Logic and Artificial Intelligence

Advanced Graduate course, Wed, Fri 11-12:15 pm, 0216 Siebel Center for Comp Sci, 2021

Head TA: Linyi Li Office hours: Wed 12:15-1:15 pm

Instructor Office hours: Fri 12:15-1:15 pm

Overview

Given the black-box nature of the state-of-the-art AI models and the lack of associated formal guarantees, there is a growing interest in using formal methods for AI-based systems to ensure their reliability and interpretability. This direction is a key component of the so-called “Third wave of AI”. Similarly, there is a growing interest in leveraging data-driven machine learning for knowledge discovery and boosting logical inference. This course will introduce recent developments in both directions and outline several promising future research directions. Overall, the students will be exposed to the following topics:

  • Verification of AI systems
  • Symbolic explanations of neural networks
  • Training and querying with logic
  • Robust training methods
  • Neural network repair
  • Probabilistic circuits
  • Neurosymbolic computing
  • Machine learning for verification

The course will be taught in person. For students preferring to attend remotely, the video recording of the lectures will be made available online.

Lectures

DateTitleSlides Reading material
Aug 25, 27Introduction
Sep 1, 3Verification of neural networks: Box + MILP

Box

MILP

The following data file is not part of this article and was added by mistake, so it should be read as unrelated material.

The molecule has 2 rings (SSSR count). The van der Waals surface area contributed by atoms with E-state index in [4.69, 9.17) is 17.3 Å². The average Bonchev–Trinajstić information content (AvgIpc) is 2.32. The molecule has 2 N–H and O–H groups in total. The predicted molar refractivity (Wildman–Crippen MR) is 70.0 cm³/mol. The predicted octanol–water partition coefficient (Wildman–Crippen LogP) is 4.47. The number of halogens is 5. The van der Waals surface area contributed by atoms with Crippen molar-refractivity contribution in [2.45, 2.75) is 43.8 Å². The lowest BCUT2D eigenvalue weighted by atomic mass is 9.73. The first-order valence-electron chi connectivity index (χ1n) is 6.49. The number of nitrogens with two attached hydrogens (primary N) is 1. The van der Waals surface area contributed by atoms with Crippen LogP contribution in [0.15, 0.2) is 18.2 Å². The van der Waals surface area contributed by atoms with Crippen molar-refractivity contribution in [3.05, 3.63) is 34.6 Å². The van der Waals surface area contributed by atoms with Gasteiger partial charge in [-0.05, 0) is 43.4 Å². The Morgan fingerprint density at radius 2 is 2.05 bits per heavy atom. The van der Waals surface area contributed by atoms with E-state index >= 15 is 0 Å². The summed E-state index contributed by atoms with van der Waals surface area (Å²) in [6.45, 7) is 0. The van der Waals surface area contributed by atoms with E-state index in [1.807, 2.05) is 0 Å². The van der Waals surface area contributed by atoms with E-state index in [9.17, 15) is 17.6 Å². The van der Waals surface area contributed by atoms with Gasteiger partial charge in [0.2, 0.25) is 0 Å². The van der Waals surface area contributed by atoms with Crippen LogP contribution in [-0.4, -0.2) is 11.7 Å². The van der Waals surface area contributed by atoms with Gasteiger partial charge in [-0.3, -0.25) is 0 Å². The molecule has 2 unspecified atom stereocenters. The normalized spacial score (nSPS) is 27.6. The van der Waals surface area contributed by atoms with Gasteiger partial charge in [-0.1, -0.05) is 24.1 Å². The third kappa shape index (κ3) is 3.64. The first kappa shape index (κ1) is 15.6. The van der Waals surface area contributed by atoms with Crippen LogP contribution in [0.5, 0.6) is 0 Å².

Sep 8, 10Verification of neural networks: Zonotopes

Lecture notes

Sep 15, 17 Verification of neural networks: DeepPoly + Refinement

DeepPoly

Refinement

Sep 22Project presentation
Sep 24Verification of neural networks: k-ReLU

k-ReLU

Sep 29, Oct 01Symbolic explanation of neural networks

Polaris

Oct 06, 08Training and querying with Logic

DL2

Oct 13, 15Robust training of neural networks

IBP

DiffAI

Oct 20, 22Neural network repair

DDNN

Oct 27, 29Probabilistic circuits

PC

Nov 03, 05Neurosymbolic computing

ns-vqa

ns-cl

Nov 10, 12Machine Learning for verification

GNN branching

Lait

Nov 17, 19, Dec 01, 03, 08Student Presentations

Grading

The students will work in a group of 2 or individually on:

  • a course project,
  • conference-style paper presentation on one of the topics taught in the course towards the end of the semester (see dates above). The students are free to select any paper, but it must be approved by us.

Both project and presentation will make up 50 % of the grade each.

Key Dates

DeadlineTask
Sep 21Register your group for the project and presentation
Oct 26Selecting a paper to present
Nov 10Project submission